Meyer has Ohio State running like Fortune 500 juggernaut
By JIM LITKE
Jul. 25, 2017
CHICAGO (AP) — The tailored, slate-gray suit, the scarlet and gray power tie, the blacked-out chronograph on his wrist — if you didn't know Urban Meyer was the football coach at Ohio State, your first guess would be a Fortune 500 CEO.
That's hardly a coincidence.
After five seasons in Columbus, Meyer has the Buckeyes running as smoothly as any business enterprise in the land. He's won a third national championship there (to go along with two from Florida), a conference title and two division titles, and Ohio State is favored to return to the top of the Big Ten heap and compete for another college football crown.
All that despite getting smoked 31-0 by Clemson in the playoffs last season, then watching five players depart in the first round (and a dozen total) in the NFL draft.
"It's in the back of everyone's mind, and whether I'll use that during training camp or not is to be determined," Meyer said about that season-ending loss during Monday's session at the Big Ten media days. "But where we're at as a team, I like where we're at. So we're just pushing forward."
Like Kentucky basketball — another well-oiled sports juggernaut — Ohio State doesn't rebuild, it simply reloads.
Last season, Meyer had three rookies in the defensive backfield, the same number he wound up losing to the pros. This time around, the quarterback competition will be limited to who's backing up J.T. Barrett. But the coach will have to sort through seven candidates for starting right guard, leaving one rival supporter to grouse that any of the runners-up could start for nearly every other team in the conference.
Meyer's demeanor reflects the stability he's brought to the program, and his willingness, finally, to share some of the responsibilities of the job. That's a far cry from the anxiety-ridden days that led to his well-publicized burnout after taking Florida to the top of the sport.
That's probably not a coincidence, either.
"He had a (first) grandchild," center Bill Price said. "I mean, babies — what do babies do to men? I tell him that all the time. ... (In pictures) he's holding that child like he was holding the championship trophy, and it's the cutest thing in the world.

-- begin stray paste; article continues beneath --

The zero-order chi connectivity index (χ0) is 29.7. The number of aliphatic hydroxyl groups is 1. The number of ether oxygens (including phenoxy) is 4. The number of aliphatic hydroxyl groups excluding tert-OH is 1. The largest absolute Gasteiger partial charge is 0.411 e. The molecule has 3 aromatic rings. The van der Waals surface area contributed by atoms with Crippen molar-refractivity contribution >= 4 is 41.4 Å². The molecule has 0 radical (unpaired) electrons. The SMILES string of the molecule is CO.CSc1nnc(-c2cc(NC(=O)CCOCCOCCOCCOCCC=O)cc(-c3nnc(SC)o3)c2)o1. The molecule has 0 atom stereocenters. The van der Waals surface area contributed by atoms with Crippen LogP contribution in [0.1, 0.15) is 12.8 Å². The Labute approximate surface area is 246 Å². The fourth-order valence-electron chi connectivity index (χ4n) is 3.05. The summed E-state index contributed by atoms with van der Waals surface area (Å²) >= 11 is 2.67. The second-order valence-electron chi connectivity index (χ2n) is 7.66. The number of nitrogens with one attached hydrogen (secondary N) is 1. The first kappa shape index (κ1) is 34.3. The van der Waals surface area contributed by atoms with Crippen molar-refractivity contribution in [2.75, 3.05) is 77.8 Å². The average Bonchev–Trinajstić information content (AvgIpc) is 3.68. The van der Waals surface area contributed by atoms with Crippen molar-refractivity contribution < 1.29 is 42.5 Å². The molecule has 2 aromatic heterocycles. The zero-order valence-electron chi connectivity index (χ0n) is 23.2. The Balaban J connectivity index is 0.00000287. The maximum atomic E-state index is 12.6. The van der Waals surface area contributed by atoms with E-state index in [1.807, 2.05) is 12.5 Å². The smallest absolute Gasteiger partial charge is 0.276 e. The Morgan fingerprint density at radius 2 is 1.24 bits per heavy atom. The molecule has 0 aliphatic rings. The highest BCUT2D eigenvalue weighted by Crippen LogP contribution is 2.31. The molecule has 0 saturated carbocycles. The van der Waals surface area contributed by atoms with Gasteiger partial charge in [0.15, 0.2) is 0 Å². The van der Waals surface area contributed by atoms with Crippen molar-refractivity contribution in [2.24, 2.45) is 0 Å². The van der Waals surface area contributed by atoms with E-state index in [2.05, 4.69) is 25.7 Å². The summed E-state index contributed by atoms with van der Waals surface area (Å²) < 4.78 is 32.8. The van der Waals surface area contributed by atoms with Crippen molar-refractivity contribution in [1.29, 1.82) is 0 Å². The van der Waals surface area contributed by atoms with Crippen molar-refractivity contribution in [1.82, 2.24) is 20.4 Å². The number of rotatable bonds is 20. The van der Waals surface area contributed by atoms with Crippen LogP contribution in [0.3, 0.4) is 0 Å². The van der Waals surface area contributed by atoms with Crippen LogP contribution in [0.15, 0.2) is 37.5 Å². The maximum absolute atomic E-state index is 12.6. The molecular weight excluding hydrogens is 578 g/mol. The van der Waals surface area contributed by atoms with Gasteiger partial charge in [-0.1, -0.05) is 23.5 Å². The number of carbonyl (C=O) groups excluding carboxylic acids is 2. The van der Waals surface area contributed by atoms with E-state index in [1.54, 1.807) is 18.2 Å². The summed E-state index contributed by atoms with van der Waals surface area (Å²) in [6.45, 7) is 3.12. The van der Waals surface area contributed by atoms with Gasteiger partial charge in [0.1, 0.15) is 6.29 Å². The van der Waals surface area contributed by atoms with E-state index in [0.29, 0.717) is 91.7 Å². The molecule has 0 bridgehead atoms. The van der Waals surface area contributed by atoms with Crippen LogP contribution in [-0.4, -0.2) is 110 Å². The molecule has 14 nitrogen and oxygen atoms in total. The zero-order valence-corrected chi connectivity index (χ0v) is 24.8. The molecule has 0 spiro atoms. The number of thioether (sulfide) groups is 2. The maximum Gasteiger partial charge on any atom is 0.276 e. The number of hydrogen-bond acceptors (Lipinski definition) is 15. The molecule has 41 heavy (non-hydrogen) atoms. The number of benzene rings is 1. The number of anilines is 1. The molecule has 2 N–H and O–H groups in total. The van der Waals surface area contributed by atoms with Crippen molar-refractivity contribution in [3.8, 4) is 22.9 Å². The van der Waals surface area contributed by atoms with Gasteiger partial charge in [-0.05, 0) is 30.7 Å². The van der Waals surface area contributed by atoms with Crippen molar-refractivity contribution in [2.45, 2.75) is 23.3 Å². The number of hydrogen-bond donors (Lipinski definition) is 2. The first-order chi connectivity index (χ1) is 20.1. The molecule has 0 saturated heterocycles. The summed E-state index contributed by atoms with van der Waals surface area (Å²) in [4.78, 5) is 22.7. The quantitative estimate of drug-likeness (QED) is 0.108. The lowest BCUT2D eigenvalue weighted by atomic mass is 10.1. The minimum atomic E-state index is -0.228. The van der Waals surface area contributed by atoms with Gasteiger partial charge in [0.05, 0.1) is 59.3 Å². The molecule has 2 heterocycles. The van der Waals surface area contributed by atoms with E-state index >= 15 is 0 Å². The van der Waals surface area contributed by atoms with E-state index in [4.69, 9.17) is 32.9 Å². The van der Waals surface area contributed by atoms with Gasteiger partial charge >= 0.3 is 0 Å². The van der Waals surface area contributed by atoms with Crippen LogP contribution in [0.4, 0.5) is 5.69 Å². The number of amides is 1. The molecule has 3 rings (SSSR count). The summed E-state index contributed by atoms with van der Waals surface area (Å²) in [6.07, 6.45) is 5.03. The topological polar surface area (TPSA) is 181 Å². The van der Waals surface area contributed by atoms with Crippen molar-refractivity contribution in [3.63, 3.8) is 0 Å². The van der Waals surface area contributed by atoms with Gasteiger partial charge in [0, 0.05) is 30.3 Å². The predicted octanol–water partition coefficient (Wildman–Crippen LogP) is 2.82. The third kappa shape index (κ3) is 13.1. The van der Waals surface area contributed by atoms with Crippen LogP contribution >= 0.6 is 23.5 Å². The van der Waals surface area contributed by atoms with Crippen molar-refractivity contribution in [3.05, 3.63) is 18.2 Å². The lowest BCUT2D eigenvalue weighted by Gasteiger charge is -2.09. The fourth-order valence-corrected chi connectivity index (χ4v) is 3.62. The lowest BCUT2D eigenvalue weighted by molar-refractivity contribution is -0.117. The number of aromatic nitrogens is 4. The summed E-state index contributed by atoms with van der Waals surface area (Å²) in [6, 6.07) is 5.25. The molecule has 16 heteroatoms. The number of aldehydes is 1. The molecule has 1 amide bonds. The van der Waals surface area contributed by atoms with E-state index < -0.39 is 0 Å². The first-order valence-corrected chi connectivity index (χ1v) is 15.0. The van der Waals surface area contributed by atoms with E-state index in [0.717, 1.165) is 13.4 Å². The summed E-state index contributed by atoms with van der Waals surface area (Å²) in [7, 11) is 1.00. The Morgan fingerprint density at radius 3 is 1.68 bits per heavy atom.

"I give him a hard time about it all the time," Price added. "He has become a little bit more, I guess, quote-unquote 'mild.'"
Linebacker Chris Worley thinks the mellower version of Meyer was mostly for the offseason. He expects the glow to wear off as soon as Meyer steps onto the practice field later this week.
"When football comes," Worley said, rolling his eyes, "it's football time."
Other developments from the first day of the Big Ten meetings:
— Like Ohio State, the conference is also on solid footing, at least as measured by TV ratings and exposure. Commissioner Jim Delany essentially pioneered the move by college football leagues to build their own television networks and shows no signs of cutting back.
Delany announced the Big Ten Network will triple its prime-time national TV exposure during football season and add more basketball games in the time slot, thanks to new deals with broadcast partners FOX, ABC/ESPN and CBS.
"College football has never been healthier. It's also never been more fragile," Delany said, citing major issues ranging from players' safety and lawsuits to more minor ones like scheduling conflicts on Friday night with high school football games.
The FOX and ABC/ESPN football deals run for six years, as does the basketball agreement with CBS. The conference network extended its joint venture with FOX through 2032. BTN President Mark Silverman said ratings were up 5 percent last season, when the network showed more live events and studio hours than ever before.
— Kirk Ferentz became the longest-tenured coach in major college football following Bob Stoops' retirement from Oklahoma.
"I haven't spent a lot of time thinking about it," said Ferentz, who will begin his 19th season as head coach at Iowa. "I feel fortunate that, in 1981, I somehow, some way, ended up there as an assistant."
The Hawkeyes are coming off an 8-5 season and Ferentz has promoted his son, Brian, to run the offense. Former coordinator Ken O'Keefe is back as the quarterbacks coach in hopes of sparking what has been a lackluster offense. Ferentz first met Stoops, who played at Iowa, in 1981 and they became co-workers for a while and good friends.
"In my mind, we lost one of the good coaches in this game, one of the best coaches that's ever coached," Ferentz said. "But I'm happy for him. He's totally at peace."
No word on when or whether Ferentz plans to call it a career.
— Ohio State, Penn State, Northwestern and Wisconsin each placed two players on the preseason Big Ten all-conference list released Monday.
Buckeyes quarterback J.T. Barrett and defensive end Tyquan Lewis were joined on the East Division team by Penn State running back Saquon Barkley and quarterback Trace McSorley. Indiana linebacker Tegray Scales rounded out the lineup as chosen by a media panel.
Northwestern placed running back Justin Jackson and safety Goodwin Igwebuike on the West Division team, while Wisconsin had linebacker Jack Cichy and tight end Troy Fumagalli honored. Iowa linebacker Josey Jewell also made the West lineup.
Barkley is the only junior among the group.
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